Critical Security Controls: An Introduction

Posted by IMEC on Oct 5, 2020 3:57:57 PM

This is an original post by Jana White of Alpine Security.


Everyone knows that they need to improve the current state of their cybersecurity measures, but to many people this task is a daunting one.  “Where do I start?  What should I focus on first? What security measures will have the greatest impact on the security of my computer systems and network?” Don’t worry, the Center for Internet Security can answer all these questions, and help guide you to a more secure infrastructure.  The Critical Security Controls (CSCs) will be your guidebook to developing and implementing industry standards and best practices, helping you improve your overall security and reducing the overall risk to your organization.  This blog article will be followed up by a series of 20 blog posts, each providing a detailed examination of one of the Controls, to help provide you with ideas of how you can implement each control within your organization.

Where do I start?

The Center for Internet Security (CIS) is a global non-profit community of IT and security individuals who develop and share resources that help organizations protect themselves from cyber threats and attacks.  They are innovative leaders in cyber defense solutions, and provide information and guidance to private and public companies and organizations from all over the world.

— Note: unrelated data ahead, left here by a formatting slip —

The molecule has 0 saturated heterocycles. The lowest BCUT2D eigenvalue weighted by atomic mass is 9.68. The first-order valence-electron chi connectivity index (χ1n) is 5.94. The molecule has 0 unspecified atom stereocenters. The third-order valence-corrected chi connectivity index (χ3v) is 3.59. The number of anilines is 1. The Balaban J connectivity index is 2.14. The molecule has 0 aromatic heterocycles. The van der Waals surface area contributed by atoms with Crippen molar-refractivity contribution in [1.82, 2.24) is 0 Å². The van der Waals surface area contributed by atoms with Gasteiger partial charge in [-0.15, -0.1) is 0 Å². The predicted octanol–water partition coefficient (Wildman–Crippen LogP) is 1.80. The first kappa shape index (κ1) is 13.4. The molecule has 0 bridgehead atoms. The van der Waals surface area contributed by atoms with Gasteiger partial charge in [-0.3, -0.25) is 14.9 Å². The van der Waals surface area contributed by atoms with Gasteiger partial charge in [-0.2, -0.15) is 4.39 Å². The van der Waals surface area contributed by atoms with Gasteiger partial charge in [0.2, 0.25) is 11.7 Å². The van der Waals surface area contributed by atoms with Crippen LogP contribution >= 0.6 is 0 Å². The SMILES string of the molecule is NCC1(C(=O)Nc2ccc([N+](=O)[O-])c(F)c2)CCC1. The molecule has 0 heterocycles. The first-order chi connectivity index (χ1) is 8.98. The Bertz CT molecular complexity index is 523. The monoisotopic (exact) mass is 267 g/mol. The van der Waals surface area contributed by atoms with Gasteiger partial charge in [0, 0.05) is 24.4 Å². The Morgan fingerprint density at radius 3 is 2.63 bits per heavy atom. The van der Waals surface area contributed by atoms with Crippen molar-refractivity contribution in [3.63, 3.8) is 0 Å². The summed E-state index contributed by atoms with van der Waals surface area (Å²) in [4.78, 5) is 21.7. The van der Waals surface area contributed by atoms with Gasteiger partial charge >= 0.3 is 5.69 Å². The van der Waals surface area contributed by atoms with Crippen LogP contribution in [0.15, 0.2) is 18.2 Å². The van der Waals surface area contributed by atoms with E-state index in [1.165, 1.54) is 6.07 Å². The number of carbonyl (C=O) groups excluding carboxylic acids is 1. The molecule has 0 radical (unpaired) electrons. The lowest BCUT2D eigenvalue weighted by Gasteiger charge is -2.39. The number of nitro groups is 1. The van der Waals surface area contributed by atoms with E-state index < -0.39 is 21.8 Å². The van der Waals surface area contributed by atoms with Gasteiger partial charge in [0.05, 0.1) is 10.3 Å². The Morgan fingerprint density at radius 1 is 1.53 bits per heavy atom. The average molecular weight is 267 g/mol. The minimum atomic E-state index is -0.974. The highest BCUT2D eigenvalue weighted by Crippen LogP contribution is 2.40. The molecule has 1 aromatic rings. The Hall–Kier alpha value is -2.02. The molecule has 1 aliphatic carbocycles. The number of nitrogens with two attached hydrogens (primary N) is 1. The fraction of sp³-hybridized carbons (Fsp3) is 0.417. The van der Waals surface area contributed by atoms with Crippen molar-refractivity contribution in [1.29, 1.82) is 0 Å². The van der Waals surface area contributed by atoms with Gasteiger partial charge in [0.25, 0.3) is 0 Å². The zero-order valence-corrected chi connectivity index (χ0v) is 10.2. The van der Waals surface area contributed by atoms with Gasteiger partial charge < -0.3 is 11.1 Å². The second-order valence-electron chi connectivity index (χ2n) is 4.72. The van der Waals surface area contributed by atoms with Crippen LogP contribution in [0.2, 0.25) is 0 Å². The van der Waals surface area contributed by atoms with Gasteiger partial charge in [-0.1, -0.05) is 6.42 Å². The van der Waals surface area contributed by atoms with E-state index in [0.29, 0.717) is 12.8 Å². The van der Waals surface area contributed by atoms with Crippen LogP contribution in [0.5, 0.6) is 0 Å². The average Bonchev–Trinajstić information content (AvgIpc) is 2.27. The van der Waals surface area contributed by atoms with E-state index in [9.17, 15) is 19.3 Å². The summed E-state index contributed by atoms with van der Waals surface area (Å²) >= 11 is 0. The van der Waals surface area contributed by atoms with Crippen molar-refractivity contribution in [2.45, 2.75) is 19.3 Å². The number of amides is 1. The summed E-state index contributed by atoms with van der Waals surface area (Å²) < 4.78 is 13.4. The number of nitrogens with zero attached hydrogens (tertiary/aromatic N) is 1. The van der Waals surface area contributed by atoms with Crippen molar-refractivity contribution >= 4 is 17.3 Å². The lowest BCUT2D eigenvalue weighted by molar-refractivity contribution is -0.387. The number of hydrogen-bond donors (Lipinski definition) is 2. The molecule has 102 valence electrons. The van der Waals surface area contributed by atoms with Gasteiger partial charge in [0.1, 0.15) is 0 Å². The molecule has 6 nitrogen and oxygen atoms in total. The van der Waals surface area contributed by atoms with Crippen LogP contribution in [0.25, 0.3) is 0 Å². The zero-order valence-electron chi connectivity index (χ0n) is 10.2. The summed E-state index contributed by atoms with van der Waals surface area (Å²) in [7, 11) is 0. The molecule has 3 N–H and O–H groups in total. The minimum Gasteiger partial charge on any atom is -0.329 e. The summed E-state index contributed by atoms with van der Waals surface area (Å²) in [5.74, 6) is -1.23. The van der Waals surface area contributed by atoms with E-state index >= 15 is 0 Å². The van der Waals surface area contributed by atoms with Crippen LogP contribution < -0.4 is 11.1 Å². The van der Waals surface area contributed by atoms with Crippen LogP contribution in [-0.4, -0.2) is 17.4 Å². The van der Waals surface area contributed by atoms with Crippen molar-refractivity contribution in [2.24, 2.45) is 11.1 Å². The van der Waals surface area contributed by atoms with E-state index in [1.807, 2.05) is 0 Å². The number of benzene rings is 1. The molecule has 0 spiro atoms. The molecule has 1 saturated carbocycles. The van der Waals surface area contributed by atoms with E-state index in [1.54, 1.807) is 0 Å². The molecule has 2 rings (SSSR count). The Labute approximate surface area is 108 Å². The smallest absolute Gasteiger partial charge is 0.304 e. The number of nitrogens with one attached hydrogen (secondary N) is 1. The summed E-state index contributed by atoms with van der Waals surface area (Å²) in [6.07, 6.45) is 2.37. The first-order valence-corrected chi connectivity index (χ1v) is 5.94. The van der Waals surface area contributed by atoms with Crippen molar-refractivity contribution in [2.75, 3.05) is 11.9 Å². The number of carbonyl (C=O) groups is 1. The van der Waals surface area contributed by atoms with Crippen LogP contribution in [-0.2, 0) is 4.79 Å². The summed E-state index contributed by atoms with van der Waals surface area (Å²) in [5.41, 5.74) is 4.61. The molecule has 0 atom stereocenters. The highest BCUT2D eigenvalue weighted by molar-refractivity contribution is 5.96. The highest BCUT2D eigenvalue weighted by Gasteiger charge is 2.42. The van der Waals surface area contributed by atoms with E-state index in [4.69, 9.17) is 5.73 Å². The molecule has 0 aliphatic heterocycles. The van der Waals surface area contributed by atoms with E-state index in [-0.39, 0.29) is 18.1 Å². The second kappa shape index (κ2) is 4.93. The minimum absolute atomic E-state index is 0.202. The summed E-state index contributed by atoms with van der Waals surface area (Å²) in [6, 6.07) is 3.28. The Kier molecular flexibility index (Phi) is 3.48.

The CIS keeps you up to date on trends in cybersecurity threats, and shows the current alert level for current vulnerabilities and threats that might affect your networks.  The Multi-State Information and Sharing Center (MS-ISAC) supplies the information for the alert levels.  The MS-ISAC is committed to improving “the overall cybersecurity posture of the nation’s state, local, tribal, and territorial governments through focused cyber threat prevention, protection, response, and recovery.” You can read more about the MS-ISAC here.

The CIS also provides tools and industry best practices that will help improve your security posture, including the Critical Security Controls (CSCs) and CIS Benchmarks.  There are currently 20 Controls, each grouped into a specific category (referred to as “families”).  These families are listed as System, Network, and Application; they exist to assist with prioritization.  The Controls are listed in prioritized order, with Control 1 being the most important to implement.  There are 149 individual security practices that are part of the 20 Controls, and implementing these practices and the 20 Controls will help secure your organization against the everyday threats that might affect your networks.